Living Large in a Tiny House

Originally posted: March 20, 2013

Nara Williams

Hampshire College student Nara Williams is spending spring semester living in a 130-square-foot tiny house that she had moved onto campus.

How she came to live in the tiny house (and pretty much for free) is a story that begins with her academic work. For her final project, she is writing a series of thoughtful essays examining aspects of natural and built environments. One point she’s exploring is how housing choices can isolate people and remove them from the natural world. She’s looking at models that might help us live closer to nature, including the tiny house. “With less space, you do tend to get outside more,” she says.

NaraInTinyHouse1During fall semester Williams reached out to the Tumbleweed Tiny House Company in Sonoma, California, sharing a bit of her writing. After some back-and-forth exchanges, and to her great surprise, the company extended the offer of a tiny house that she could live in and blog about while still a student — plus a job after she graduates in May. The goal is for her to help Tumbleweed expand its East Coast presence as well as build awareness about the advantages of tiny house living.

Williams paid the delivery costs ($1,800), but otherwise Tumbleweed is letting her use the tiny house at no charge in exchange for the visibility she’s bringing to the benefits of living simply.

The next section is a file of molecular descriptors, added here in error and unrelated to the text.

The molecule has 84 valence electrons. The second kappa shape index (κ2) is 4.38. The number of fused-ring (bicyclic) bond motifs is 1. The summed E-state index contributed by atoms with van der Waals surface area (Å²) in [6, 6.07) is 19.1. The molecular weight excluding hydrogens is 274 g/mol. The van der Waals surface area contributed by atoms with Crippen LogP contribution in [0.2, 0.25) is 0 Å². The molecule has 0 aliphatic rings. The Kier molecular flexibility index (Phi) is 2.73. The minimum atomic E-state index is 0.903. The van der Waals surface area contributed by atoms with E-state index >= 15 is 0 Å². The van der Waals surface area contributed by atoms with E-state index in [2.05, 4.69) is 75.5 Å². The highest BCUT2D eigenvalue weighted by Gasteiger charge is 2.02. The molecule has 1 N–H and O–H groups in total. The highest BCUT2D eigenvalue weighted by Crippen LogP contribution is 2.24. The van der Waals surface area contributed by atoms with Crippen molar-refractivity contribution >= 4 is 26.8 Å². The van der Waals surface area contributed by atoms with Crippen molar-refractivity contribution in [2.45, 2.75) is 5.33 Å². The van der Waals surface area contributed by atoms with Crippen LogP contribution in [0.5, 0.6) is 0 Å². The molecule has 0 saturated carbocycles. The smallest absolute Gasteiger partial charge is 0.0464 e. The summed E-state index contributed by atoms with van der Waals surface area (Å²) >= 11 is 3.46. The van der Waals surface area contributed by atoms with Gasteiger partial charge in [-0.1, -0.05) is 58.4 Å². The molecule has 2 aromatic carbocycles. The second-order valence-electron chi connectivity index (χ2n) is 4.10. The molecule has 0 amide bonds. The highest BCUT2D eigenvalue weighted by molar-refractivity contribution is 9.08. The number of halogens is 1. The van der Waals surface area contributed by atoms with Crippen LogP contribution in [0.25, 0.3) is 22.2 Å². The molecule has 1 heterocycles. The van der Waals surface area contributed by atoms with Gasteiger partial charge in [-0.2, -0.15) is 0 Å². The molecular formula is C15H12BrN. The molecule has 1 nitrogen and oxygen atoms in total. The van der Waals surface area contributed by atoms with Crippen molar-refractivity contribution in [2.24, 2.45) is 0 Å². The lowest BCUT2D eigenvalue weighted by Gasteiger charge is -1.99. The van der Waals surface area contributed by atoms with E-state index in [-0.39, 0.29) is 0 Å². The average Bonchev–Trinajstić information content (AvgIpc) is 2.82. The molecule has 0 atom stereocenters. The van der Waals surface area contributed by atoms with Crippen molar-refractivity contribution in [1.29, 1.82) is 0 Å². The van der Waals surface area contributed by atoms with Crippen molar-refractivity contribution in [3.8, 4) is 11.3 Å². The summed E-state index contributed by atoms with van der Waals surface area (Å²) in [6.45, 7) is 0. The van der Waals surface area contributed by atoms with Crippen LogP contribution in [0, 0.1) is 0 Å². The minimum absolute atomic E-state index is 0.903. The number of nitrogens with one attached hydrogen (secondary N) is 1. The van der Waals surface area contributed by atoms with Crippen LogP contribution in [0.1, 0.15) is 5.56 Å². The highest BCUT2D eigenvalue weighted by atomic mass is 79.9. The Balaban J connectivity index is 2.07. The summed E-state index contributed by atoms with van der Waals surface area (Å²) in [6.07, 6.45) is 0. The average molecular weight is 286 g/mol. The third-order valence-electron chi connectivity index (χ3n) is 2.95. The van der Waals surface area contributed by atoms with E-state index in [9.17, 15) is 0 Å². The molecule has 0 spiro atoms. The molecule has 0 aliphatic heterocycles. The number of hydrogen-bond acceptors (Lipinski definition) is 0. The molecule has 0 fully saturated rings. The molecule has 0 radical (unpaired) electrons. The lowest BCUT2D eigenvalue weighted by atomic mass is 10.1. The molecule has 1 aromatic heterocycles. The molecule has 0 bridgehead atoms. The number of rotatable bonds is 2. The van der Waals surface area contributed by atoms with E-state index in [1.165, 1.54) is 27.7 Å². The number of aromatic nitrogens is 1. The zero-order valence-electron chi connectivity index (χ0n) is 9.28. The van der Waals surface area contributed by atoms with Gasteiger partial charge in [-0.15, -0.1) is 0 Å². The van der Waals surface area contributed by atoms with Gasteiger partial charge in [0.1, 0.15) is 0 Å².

As is true of many people in the growing tiny house movement, Williams has been influenced by learning about the mortgage crisis of recent years, especially after reading about the loss of homes by people who might have been able to hold onto smaller spaces. Growing up in suburban Chicago, she often wondered why people needed or wanted large, three-story homes. “I think it’s important to start out in a different way,” she says. “I really want to encourage people to rethink that model.”

The faculty committee for her Division III (senior project) includes writing program co-director Deb Gorlin and anthropology professor Sue Darlington. She also worked with other staff and officials at Hampshire to arrange for the tiny house living experiment to be integrated into her final academic project. Hampshire’s facilities and grounds crew, whom she lauds as “superheroes,” assisted in leveling the area and setting up the house when it was delivered.

The delivery itself didn’t go quite as smoothly as planned, with delays caused by both blizzards and black ice. But once the tiny house arrived on February 15 from Wisconsin, where it had been a display model, Williams moved in. Since then, she’s been busy not only with research and writing, but also with hosting a stream of campus visitors wanting to check out her new place.

The tiny house has a cabin-like feel, with an open, wood-paneled living space, kitchen, and sleeping loft. It smells wonderful, thanks to all the unfinished pine. A propane fireplace provides warmth, and should Williams need it before her May graduation there is also a built-in air conditioner.

Read about it in her own words.

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